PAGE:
Chapter 13


In the real world, a program grows organically to cope with the needs of new functionality. With growing codebase structuring and maintaining the code requires additional work. Though it will pay off in the future, it's tempting to neglect it and allow programs to be deeply tangled. In reality, it increases the complexity of the application, as one is forced to build a holistic understanding of the system and has difficulty to look any piece in isolation. Secondly, one has to invest more time in untangling to use its functionality.

Modules come to avoid these problems. A module specifies which pieces of code it depends on, along with what functionality it provides for other modules to use. Modules that are dependent on another module are called dependencies. Various module libraries are there to organize code into modules and load it on demand.

  • AMD - one of the oldest module systems, initially used by require.js.
  • CommonJS - module system created for Node.js server.
  • UMD - module system that is compatible with AMD and CommonJS.

Modules can load each other, and use special directives import and export to interchange functionality, and call functions of each other.

  • export - labels functions and variables that should be accessible from outside the current module
  • import - imports functionality from outside module

Let's see the import , and export mechanism in modules. We have sayHi function exported from sayHi.js file.

// 📁 sayHi.js
export const sayHi = (user) => {
  alert(`Hello, ${user}!`);

The sayHi function is consumed in the main.js file with the help of the import directive.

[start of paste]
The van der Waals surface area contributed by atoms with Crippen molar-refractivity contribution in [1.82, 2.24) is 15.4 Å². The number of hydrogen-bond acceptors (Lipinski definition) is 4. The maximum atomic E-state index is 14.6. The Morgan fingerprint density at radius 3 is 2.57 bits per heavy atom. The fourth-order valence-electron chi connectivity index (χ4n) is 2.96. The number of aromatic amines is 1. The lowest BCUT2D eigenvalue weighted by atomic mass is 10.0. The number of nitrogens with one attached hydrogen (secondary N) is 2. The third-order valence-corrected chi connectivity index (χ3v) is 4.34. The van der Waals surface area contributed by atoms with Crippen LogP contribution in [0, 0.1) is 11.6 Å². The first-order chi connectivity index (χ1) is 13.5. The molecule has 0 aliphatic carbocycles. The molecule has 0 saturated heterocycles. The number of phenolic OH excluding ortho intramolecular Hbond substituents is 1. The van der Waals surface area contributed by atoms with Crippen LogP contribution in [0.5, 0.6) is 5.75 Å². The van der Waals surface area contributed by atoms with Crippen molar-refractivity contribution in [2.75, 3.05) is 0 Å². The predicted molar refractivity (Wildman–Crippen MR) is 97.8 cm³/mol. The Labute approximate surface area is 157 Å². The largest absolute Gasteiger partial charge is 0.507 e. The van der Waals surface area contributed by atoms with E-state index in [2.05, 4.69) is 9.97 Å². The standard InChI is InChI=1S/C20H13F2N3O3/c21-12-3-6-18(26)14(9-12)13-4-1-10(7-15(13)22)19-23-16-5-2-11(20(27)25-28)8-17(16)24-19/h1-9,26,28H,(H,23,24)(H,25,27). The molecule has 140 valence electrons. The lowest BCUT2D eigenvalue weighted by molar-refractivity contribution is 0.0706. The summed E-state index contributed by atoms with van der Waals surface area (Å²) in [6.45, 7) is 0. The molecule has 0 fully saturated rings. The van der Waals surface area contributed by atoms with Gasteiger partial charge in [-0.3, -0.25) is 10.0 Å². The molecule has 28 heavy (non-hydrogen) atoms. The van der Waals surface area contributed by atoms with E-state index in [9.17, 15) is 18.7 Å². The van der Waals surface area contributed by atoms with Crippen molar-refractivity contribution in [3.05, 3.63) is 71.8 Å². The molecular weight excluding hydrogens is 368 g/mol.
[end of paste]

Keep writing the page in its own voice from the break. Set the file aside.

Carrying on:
// 📁 main.js
import {sayHi} from './sayHi.js';

alert(sayHi); // function...
sayHi('Kelvin'); // Hello, Kelvin!

Here, the import directive loads the module by importing the relative path and assigns the sayHi variable.

Modules can be exported in two ways: Named and Default. Furthermore, the Named exports can be assigned inline or individually.

// 📁 person.js 

// inlined named exports
export const name = "Kelvin";
export const age = 30;

// at once
const name = "Kelvin";
const age = 30;
export {name, age};

One can only have one default export in a file.

// 📁 message.js 
const message = (name, age) => {
    return `${name} is ${age} years old.`;
export default message;

Based on the type of export, we can import it in two ways. The named export are constructed using curly braces whereas, default exports are not.

import { name, age } from "./person.js"; // named export import
import message from "./message.js"; // default export import

While assigning modules, we should avoid circular dependency. Circular dependency is a situation where module A depends on B, and B also depends on A directly or indirectly.

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